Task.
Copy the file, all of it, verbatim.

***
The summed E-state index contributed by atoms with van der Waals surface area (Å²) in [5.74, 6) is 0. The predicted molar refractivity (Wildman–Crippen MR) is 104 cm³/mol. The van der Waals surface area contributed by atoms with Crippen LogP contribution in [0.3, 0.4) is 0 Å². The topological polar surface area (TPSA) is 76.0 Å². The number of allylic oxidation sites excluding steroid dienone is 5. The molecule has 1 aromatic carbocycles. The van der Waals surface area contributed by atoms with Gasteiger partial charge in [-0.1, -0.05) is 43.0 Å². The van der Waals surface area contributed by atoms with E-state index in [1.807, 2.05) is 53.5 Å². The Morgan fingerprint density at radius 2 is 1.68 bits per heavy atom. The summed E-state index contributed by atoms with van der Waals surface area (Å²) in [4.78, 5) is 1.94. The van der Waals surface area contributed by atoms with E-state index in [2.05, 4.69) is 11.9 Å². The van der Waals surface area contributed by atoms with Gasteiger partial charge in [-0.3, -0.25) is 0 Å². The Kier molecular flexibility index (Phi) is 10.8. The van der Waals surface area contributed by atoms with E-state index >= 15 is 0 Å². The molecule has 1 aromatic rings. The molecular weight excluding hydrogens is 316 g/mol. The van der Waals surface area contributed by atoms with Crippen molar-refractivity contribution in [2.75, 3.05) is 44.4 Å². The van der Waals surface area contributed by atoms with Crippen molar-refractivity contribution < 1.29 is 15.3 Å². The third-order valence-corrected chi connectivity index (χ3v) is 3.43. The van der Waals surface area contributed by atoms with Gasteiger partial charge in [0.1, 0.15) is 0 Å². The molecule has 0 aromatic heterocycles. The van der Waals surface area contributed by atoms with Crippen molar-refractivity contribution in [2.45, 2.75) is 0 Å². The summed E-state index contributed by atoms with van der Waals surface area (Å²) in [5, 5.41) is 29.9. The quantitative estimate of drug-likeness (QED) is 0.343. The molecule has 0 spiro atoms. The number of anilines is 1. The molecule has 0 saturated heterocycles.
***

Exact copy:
The summed E-state index contributed by atoms with van der Waals surface area (Å²) in [5.74, 6) is 0. The predicted molar refractivity (Wildman–Crippen MR) is 104 cm³/mol. The van der Waals surface area contributed by atoms with Crippen LogP contribution in [0.3, 0.4) is 0 Å². The topological polar surface area (TPSA) is 76.0 Å². The number of allylic oxidation sites excluding steroid dienone is 5. The molecule has 1 aromatic carbocycles. The van der Waals surface area contributed by atoms with Gasteiger partial charge in [-0.1, -0.05) is 43.0 Å². The van der Waals surface area contributed by atoms with E-state index in [1.807, 2.05) is 53.5 Å². The Morgan fingerprint density at radius 2 is 1.68 bits per heavy atom. The summed E-state index contributed by atoms with van der Waals surface area (Å²) in [4.78, 5) is 1.94. The van der Waals surface area contributed by atoms with E-state index in [2.05, 4.69) is 11.9 Å². The van der Waals surface area contributed by atoms with Gasteiger partial charge in [-0.3, -0.25) is 0 Å². The Kier molecular flexibility index (Phi) is 10.8. The van der Waals surface area contributed by atoms with E-state index >= 15 is 0 Å². The molecule has 1 aromatic rings. The molecular weight excluding hydrogens is 316 g/mol. The van der Waals surface area contributed by atoms with Crippen molar-refractivity contribution in [2.75, 3.05) is 44.4 Å². The van der Waals surface area contributed by atoms with Crippen molar-refractivity contribution < 1.29 is 15.3 Å². The third-order valence-corrected chi connectivity index (χ3v) is 3.43. The van der Waals surface area contributed by atoms with Gasteiger partial charge in [0.1, 0.15) is 0 Å². The molecule has 0 aromatic heterocycles. The van der Waals surface area contributed by atoms with Crippen molar-refractivity contribution in [2.45, 2.75) is 0 Å². The summed E-state index contributed by atoms with van der Waals surface area (Å²) in [5, 5.41) is 29.9. The quantitative estimate of drug-likeness (QED) is 0.343. The molecule has 0 spiro atoms. The number of anilines is 1. The molecule has 0 saturated heterocycles.